OIL giant BP faced a backlash on executive pay, screaming environmental protesters and more anger over the Gulf of Mexico spill when it met shareholders at its annual meeting yesterday.
The group’s boardroom pay package riled investors, with 11 per cent of shareholder votes against the company’s remuneration report.
One shareholder at the meeting in London said BP gave the impression the board had its “snout in the trough” by awarding chief executive Bob Dudley an annual bonus of $850,000 (£540,000).
A number of activists were carried from the ExCel centre after staging a bizarre demonstration against BP’s attitude towards climate change.
BP’s board was asked by a protester if it had a “spaceship” to allow its members to escape environmental catastrophe before the man and several colleagues played dead on the floor and refused to move. No arrests were made.
Before the meeting, Derrick Evans, from Gulfport, in Mississippi, said BP’s clean-up operation in the wake of the Gulf of Mexico disaster had been a “complete fiasco”.
“The oil is not gone,” he said outside the meeting. “The general perception is that BP made a mess and BP did a big clean-up and everything is all fine. Nothing could be further from the truth.”
Environmentalists opposed to oil exploration in Canada’s tar sands also protested outside the group’s annual meeting, surrounded by banners reading “BP out of the tar sands”.
Clayton Thomas-Muller, who is the tar sands campaign director for the Indigenous Environmental Network in Canada, urged shareholders to call for a withdrawal from the area in Alberta, Canada.
He asked what “contingency plans” the company had if it lost a legal challenge against its development.
Mr Dudley said he believed the development of “oil sands” was “good for Canada”, adding BP used a less-invasive procedure requiring steam to harness the oil from the sands in Alberta.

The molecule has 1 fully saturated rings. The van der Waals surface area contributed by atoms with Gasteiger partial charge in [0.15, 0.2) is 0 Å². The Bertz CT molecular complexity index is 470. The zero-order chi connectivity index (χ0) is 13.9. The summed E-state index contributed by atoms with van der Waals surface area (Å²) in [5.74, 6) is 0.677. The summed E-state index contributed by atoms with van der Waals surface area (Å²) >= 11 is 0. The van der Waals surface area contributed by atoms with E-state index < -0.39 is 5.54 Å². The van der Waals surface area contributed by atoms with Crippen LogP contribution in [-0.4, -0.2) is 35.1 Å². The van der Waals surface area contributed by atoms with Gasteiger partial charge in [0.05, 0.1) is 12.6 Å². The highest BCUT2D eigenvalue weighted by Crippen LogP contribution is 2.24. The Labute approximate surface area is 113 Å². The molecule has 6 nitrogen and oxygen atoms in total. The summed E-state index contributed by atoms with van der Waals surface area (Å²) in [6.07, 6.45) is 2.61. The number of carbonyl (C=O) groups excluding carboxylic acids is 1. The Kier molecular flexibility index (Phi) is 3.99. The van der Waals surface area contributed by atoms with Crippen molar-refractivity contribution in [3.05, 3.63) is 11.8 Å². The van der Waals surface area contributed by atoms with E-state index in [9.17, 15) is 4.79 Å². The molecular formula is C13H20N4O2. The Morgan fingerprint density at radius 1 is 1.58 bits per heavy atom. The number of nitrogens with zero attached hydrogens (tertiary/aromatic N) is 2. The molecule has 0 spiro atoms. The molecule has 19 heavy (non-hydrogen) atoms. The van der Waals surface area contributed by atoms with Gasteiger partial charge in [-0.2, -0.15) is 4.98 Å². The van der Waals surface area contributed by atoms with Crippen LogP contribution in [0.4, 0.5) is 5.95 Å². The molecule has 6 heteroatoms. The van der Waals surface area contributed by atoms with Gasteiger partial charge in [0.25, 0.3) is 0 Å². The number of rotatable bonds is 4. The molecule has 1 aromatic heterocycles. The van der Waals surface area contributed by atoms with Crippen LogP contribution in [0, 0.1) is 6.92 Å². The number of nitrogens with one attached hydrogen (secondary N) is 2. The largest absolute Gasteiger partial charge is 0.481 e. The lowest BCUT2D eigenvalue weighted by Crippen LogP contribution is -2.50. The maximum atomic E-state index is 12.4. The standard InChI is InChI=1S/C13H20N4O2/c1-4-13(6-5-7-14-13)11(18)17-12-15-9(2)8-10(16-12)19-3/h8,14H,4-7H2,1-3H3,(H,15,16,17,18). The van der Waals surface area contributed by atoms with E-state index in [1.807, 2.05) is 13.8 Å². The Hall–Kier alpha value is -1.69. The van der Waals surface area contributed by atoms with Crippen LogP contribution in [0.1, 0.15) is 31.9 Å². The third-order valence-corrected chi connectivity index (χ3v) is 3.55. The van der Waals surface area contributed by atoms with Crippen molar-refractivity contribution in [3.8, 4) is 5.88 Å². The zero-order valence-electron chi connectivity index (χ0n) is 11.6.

BP, a major employer in East Yorkshire through its acetyls plant at Saltend near Hull, has so far paid around $7.5bn (£4.7bn) in clean-up costs and compensation from the Gulf spill.
More than 200,000 individuals and businesses have claimed compensation from the $20bn (£12.5bn) fund set aside for victims of the Deepwater Horizon disaster.
Mr Dudley told shareholders that BP’s guiding principle on the clean-up was “not to do the minimum as required by law, but to do the right thing”.
He added: “We have continued to devote people and resources to the area and we are seeing recovery. The beaches are open and 2011 was a great year for tourism. Independent studies have shown that Gulf seafood is safe to eat.”
Defending the company’s pay packages, chairman Carl-Henric Svanberg said BP “works to understand the mood and the society in which we are based”.
He added BP has taken a “hard look” at its portfolio, “disposing what has a higher value to others”.
Late last month BP announced a deal to sell its southern gas assets (SGA) in the North Sea to Perenco UK for $400m (£250m) as part of a $38bn disposal programme to pay for the Gulf of Mexico oil spill.
The sale included the Dimlington receiving terminal in East Yorkshire, as well as a number of manned and unmanned platforms off the coast of Yorkshire.
BP has now agreed deals to raise $23bn from disposals since 2010 as it works towards its target for proceeds of $38bn by the end of 2013. BP said in February it estimates the total cost of the United States’ worst-ever offshore oil spill has risen to $43bn due to higher costs for shoreline clean up.
The company said the sale of the SGA assets was part of its plan to develop a more focused North Sea business in the UK and Norway.
“Perenco is committed to investing in and developing SGA beyond BP’s plans, ultimately providing a longer-term future for the assets and the people who work there,” said Trevor Garlick, regional president for BP North Sea.
Perenco made an initial payment of $100m with the remaining $300m due to be paid on completion, which is expected before the end of 2012. BP said some 200 staff working at the assets will transfer to Perenco on completion.
The output from the SGA assets is the equivalent to about 25,000 barrels of oil per day.
BP also has a stake in the Vivergo bioethanol plant at Saltend, a joint venture with DuPont and British Sugar.